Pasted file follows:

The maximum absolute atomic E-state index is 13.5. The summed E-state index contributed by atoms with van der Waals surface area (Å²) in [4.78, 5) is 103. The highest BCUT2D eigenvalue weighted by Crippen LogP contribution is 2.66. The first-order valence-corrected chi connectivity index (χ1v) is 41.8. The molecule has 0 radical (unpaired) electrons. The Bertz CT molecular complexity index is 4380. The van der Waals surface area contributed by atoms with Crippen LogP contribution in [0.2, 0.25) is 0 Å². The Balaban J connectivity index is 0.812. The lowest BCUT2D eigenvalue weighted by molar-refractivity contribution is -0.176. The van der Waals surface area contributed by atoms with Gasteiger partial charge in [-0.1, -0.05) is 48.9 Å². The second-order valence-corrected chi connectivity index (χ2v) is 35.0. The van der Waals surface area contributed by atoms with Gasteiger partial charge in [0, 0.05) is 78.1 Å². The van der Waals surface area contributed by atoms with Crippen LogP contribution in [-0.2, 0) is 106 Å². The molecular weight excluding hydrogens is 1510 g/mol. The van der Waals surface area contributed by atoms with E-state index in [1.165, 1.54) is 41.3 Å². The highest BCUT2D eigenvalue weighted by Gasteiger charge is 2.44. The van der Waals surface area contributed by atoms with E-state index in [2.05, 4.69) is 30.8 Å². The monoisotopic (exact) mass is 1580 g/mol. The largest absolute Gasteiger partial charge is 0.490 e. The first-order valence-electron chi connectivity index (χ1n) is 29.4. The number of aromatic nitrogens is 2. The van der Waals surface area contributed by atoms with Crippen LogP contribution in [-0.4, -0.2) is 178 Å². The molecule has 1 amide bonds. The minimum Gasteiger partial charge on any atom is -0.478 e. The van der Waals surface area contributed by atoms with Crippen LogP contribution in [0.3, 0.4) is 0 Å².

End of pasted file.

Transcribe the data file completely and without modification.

The maximum absolute atomic E-state index is 13.5. The summed E-state index contributed by atoms with van der Waals surface area (Å²) in [4.78, 5) is 103. The highest BCUT2D eigenvalue weighted by Crippen LogP contribution is 2.66. The first-order valence-corrected chi connectivity index (χ1v) is 41.8. The molecule has 0 radical (unpaired) electrons. The Bertz CT molecular complexity index is 4380. The van der Waals surface area contributed by atoms with Crippen LogP contribution in [0.2, 0.25) is 0 Å². The Balaban J connectivity index is 0.812. The lowest BCUT2D eigenvalue weighted by molar-refractivity contribution is -0.176. The van der Waals surface area contributed by atoms with Gasteiger partial charge in [-0.1, -0.05) is 48.9 Å². The second-order valence-corrected chi connectivity index (χ2v) is 35.0. The van der Waals surface area contributed by atoms with Gasteiger partial charge in [0, 0.05) is 78.1 Å². The van der Waals surface area contributed by atoms with Crippen LogP contribution in [-0.2, 0) is 106 Å². The molecular weight excluding hydrogens is 1510 g/mol. The van der Waals surface area contributed by atoms with E-state index in [1.165, 1.54) is 41.3 Å². The highest BCUT2D eigenvalue weighted by Gasteiger charge is 2.44. The van der Waals surface area contributed by atoms with E-state index in [2.05, 4.69) is 30.8 Å². The monoisotopic (exact) mass is 1580 g/mol. The largest absolute Gasteiger partial charge is 0.490 e. The first-order valence-electron chi connectivity index (χ1n) is 29.4. The number of aromatic nitrogens is 2. The van der Waals surface area contributed by atoms with Crippen LogP contribution in [-0.4, -0.2) is 178 Å². The molecule has 1 amide bonds. The minimum Gasteiger partial charge on any atom is -0.478 e. The van der Waals surface area contributed by atoms with Crippen LogP contribution in [0.3, 0.4) is 0 Å².